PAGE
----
Experts say the savings generated from lower prices should now be used to improve access to breast cancer treatment.
Polpharma’s offer of free safe valsartan replacements falls flat
Polpharma has offered to provide its own safe equivalents for valsartan drugs free of charge after a host of manufacturers have had to recall valsartan products found to be contaminated with cancer-causing impurity n-nitrosodimethylamine.
However, according to a report in Dziennik Gazeta Prawna (pB4) on Thursday, the company is unable to do so, as pharmacies agreeing to such a solution could have their licenses revoked.
Manufacturers started recalling blood pressure medicines containing valsartan manufactured by China’s Zhejiang Huahai Pharmaceuticals earlier this month after the European Medicines Agency (EMA) warned of a potential cancer-causing impurity in the ingredient (APMHE 58822
Polpharma reportedly told pharmacies it would provide safe equivalents for free by issuing a refund against their invoices.
However, the publication notes that pharmacies are prohibited from selling drugs back to wholesalers, which means that pharmacies would be risking having their licences revoked. Pharmacists are also concerned about the credibility of Polpharma’s promises regarding the refund, which is why they are extremely hesitant to take any action, it said.
According to the newspaper, the officials are working on regulations enabling the reversal of the distribution chain in such cases, but the timeframes or specifics are still unknown.
Over 2.5 million packs of drugs containing valsartan were sold in Poland last year, and 50 drugs on the Polish market could potentially contain the contaminated ingredient. The problem applies to over 20 EU member states.
Anti-vaccination supporters submitted their bill
The STOP-NOP anti-vaccination organisation has filed a bill with 120,000 signatures to the lower chamber of Polish parliament in a bid to make vaccination voluntary, according to Rzeczpospolita (pA15) and Gazeta Wyborcza (p3) on Thursday. The association is for parents whose children are said to have suffered from complications from vaccines.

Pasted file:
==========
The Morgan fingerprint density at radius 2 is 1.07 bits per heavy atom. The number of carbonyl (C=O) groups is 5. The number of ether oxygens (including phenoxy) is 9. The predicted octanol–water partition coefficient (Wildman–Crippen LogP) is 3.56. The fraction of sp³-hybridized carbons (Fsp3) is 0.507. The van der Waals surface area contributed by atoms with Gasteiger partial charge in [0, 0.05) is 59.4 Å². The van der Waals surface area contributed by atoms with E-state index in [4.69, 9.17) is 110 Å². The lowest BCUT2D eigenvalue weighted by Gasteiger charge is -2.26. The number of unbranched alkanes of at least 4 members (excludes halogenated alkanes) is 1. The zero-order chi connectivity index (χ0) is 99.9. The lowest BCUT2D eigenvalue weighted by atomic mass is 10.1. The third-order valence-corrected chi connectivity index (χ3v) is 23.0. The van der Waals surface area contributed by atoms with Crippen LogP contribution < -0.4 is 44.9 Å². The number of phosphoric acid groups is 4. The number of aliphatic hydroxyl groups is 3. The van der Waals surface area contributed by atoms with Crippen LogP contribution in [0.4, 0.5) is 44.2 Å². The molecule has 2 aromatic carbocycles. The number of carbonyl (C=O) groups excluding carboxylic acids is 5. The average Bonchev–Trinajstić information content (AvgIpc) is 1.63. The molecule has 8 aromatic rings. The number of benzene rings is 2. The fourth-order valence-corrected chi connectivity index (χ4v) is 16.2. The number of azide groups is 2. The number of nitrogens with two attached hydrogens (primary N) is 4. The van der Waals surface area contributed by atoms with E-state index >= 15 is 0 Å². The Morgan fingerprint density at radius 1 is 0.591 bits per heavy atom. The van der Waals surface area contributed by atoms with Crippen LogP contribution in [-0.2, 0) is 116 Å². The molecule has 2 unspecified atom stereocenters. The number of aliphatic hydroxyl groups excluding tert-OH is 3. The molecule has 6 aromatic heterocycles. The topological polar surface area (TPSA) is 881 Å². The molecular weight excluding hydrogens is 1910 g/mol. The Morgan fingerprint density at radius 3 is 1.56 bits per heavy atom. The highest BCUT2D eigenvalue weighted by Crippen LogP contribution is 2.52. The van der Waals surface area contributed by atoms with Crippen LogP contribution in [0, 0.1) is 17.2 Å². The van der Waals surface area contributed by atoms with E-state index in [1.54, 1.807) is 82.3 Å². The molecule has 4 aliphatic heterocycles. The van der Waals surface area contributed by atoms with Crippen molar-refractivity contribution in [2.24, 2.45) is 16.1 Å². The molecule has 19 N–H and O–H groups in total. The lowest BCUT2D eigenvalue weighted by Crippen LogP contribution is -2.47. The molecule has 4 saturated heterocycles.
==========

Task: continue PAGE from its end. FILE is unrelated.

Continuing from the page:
According to the bill, except for officially announced epidemics, all vaccinations would be voluntary and pre-vaccination examinations would be strongly promoted to rule out any potential contraindications. Parents would also be able to report any complications they observe on their own, instead of relying on doctors, both newspapers reported.
The MoH is working on its own vaccination bill, under which parents whose children suffered from vaccination complications would be entitled to receive compensation of up to 70,000 zlotys (€16,166), Rzeczpospolita added.
Marek Posobkiewicz, the chief sanitary Inspector, is concerned that some anti-vaccination supporters may be unaware of the potential consequences of making vaccinations voluntary and adds that this could lead to an outbreak of infectious diseases in the future, it said.
Over the past decade, the number of parents refusing to vaccinate their children has increased tenfold, reaching over 30,000 per year. While the percentage of vaccinated Poles still remains above 95%, the trend is alarming, Wyborcza wrote.
Bioton could soon finalise the sale of SciGen
Bioton is finalising the sale of its human insulin wholesale subsidiary SciGen to the Chinese pharma company, Yifan International Pharmaceutical, reported Parkiet Gazeta Gieldy (p5) on Wednesday.
Bioton will receive $26.7 million in cash and an insulin licence fee estimated at $30 million. The money from the transaction will be used to reduce the company’s debt by 30 to 35 million zlotys (€6.9 to €8.1 million) and to continue the development of insulin analogues.